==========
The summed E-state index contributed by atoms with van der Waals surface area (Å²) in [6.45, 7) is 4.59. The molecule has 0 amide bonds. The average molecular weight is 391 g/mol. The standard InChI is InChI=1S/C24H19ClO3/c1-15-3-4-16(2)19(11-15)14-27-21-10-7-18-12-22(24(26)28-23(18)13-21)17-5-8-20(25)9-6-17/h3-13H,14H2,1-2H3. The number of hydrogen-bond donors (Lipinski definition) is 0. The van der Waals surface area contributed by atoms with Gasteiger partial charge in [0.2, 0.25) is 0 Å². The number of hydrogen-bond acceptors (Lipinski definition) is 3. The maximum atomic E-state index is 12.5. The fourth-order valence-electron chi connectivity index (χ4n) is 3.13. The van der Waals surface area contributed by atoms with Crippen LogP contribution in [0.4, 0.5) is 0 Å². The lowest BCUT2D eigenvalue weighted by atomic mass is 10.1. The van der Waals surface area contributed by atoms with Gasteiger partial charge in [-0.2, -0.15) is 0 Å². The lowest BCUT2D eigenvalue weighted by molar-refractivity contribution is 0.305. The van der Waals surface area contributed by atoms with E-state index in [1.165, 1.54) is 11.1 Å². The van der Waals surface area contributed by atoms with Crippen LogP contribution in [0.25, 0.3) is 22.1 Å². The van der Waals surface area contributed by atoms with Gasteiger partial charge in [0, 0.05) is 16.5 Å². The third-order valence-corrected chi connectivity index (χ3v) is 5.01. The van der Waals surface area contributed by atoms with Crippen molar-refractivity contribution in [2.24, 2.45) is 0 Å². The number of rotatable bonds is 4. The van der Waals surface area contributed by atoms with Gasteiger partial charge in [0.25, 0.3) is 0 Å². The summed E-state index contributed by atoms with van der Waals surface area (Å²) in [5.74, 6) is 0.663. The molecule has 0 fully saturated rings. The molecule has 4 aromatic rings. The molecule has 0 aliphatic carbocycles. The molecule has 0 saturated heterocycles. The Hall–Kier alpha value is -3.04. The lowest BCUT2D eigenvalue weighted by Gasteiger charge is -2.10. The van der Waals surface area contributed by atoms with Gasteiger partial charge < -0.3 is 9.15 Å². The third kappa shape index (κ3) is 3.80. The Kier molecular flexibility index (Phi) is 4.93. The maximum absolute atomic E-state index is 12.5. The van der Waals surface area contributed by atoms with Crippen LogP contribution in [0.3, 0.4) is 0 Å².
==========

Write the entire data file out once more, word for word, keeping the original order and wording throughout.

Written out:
The summed E-state index contributed by atoms with van der Waals surface area (Å²) in [6.45, 7) is 4.59. The molecule has 0 amide bonds. The average molecular weight is 391 g/mol. The standard InChI is InChI=1S/C24H19ClO3/c1-15-3-4-16(2)19(11-15)14-27-21-10-7-18-12-22(24(26)28-23(18)13-21)17-5-8-20(25)9-6-17/h3-13H,14H2,1-2H3. The number of hydrogen-bond donors (Lipinski definition) is 0. The van der Waals surface area contributed by atoms with Gasteiger partial charge in [0.2, 0.25) is 0 Å². The number of hydrogen-bond acceptors (Lipinski definition) is 3. The maximum atomic E-state index is 12.5. The fourth-order valence-electron chi connectivity index (χ4n) is 3.13. The van der Waals surface area contributed by atoms with Crippen LogP contribution in [0.4, 0.5) is 0 Å². The lowest BCUT2D eigenvalue weighted by atomic mass is 10.1. The van der Waals surface area contributed by atoms with Gasteiger partial charge in [-0.2, -0.15) is 0 Å². The lowest BCUT2D eigenvalue weighted by molar-refractivity contribution is 0.305. The van der Waals surface area contributed by atoms with E-state index in [1.165, 1.54) is 11.1 Å². The van der Waals surface area contributed by atoms with Crippen LogP contribution in [0.25, 0.3) is 22.1 Å². The van der Waals surface area contributed by atoms with Gasteiger partial charge in [0, 0.05) is 16.5 Å². The third-order valence-corrected chi connectivity index (χ3v) is 5.01. The van der Waals surface area contributed by atoms with Crippen molar-refractivity contribution in [2.24, 2.45) is 0 Å². The number of rotatable bonds is 4. The van der Waals surface area contributed by atoms with Gasteiger partial charge in [0.25, 0.3) is 0 Å². The summed E-state index contributed by atoms with van der Waals surface area (Å²) in [5.74, 6) is 0.663. The molecule has 0 fully saturated rings. The molecule has 4 aromatic rings. The molecule has 0 aliphatic carbocycles. The molecule has 0 saturated heterocycles. The Hall–Kier alpha value is -3.04. The lowest BCUT2D eigenvalue weighted by Gasteiger charge is -2.10. The van der Waals surface area contributed by atoms with Gasteiger partial charge < -0.3 is 9.15 Å². The third kappa shape index (κ3) is 3.80. The Kier molecular flexibility index (Phi) is 4.93. The maximum absolute atomic E-state index is 12.5. The van der Waals surface area contributed by atoms with Crippen LogP contribution in [0.3, 0.4) is 0 Å².